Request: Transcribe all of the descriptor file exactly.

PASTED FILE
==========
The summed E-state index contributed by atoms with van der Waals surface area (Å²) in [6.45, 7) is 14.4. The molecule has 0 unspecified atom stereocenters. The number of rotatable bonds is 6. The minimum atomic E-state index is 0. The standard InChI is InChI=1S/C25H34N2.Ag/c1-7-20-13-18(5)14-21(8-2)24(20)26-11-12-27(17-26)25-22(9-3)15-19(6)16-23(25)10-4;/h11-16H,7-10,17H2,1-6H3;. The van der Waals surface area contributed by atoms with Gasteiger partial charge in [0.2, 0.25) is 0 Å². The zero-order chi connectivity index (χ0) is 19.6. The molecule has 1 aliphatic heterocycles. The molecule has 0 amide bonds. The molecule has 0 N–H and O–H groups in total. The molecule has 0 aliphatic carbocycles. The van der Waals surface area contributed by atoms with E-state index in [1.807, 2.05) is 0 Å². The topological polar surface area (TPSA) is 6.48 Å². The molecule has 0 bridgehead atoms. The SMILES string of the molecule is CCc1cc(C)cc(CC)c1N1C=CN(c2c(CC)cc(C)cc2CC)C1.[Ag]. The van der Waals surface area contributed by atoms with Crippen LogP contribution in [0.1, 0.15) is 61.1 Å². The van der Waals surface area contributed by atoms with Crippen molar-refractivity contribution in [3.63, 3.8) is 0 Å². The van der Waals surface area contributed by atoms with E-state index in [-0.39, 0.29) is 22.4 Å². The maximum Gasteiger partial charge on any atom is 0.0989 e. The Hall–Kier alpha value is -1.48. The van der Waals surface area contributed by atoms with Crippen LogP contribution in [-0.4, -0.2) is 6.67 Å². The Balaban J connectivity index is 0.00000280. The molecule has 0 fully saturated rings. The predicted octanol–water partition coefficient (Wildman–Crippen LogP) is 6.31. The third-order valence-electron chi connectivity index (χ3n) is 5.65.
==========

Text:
The summed E-state index contributed by atoms with van der Waals surface area (Å²) in [6.45, 7) is 14.4. The molecule has 0 unspecified atom stereocenters. The number of rotatable bonds is 6. The minimum atomic E-state index is 0. The standard InChI is InChI=1S/C25H34N2.Ag/c1-7-20-13-18(5)14-21(8-2)24(20)26-11-12-27(17-26)25-22(9-3)15-19(6)16-23(25)10-4;/h11-16H,7-10,17H2,1-6H3;. The van der Waals surface area contributed by atoms with Gasteiger partial charge in [0.2, 0.25) is 0 Å². The zero-order chi connectivity index (χ0) is 19.6. The molecule has 1 aliphatic heterocycles. The molecule has 0 amide bonds. The molecule has 0 N–H and O–H groups in total. The molecule has 0 aliphatic carbocycles. The van der Waals surface area contributed by atoms with E-state index in [1.807, 2.05) is 0 Å². The topological polar surface area (TPSA) is 6.48 Å². The molecule has 0 bridgehead atoms. The SMILES string of the molecule is CCc1cc(C)cc(CC)c1N1C=CN(c2c(CC)cc(C)cc2CC)C1.[Ag]. The van der Waals surface area contributed by atoms with Crippen LogP contribution in [0.1, 0.15) is 61.1 Å². The van der Waals surface area contributed by atoms with Crippen molar-refractivity contribution in [3.63, 3.8) is 0 Å². The van der Waals surface area contributed by atoms with E-state index in [-0.39, 0.29) is 22.4 Å². The maximum Gasteiger partial charge on any atom is 0.0989 e. The Hall–Kier alpha value is -1.48. The van der Waals surface area contributed by atoms with Crippen LogP contribution in [-0.4, -0.2) is 6.67 Å². The Balaban J connectivity index is 0.00000280. The molecule has 0 fully saturated rings. The predicted octanol–water partition coefficient (Wildman–Crippen LogP) is 6.31. The third-order valence-electron chi connectivity index (χ3n) is 5.65.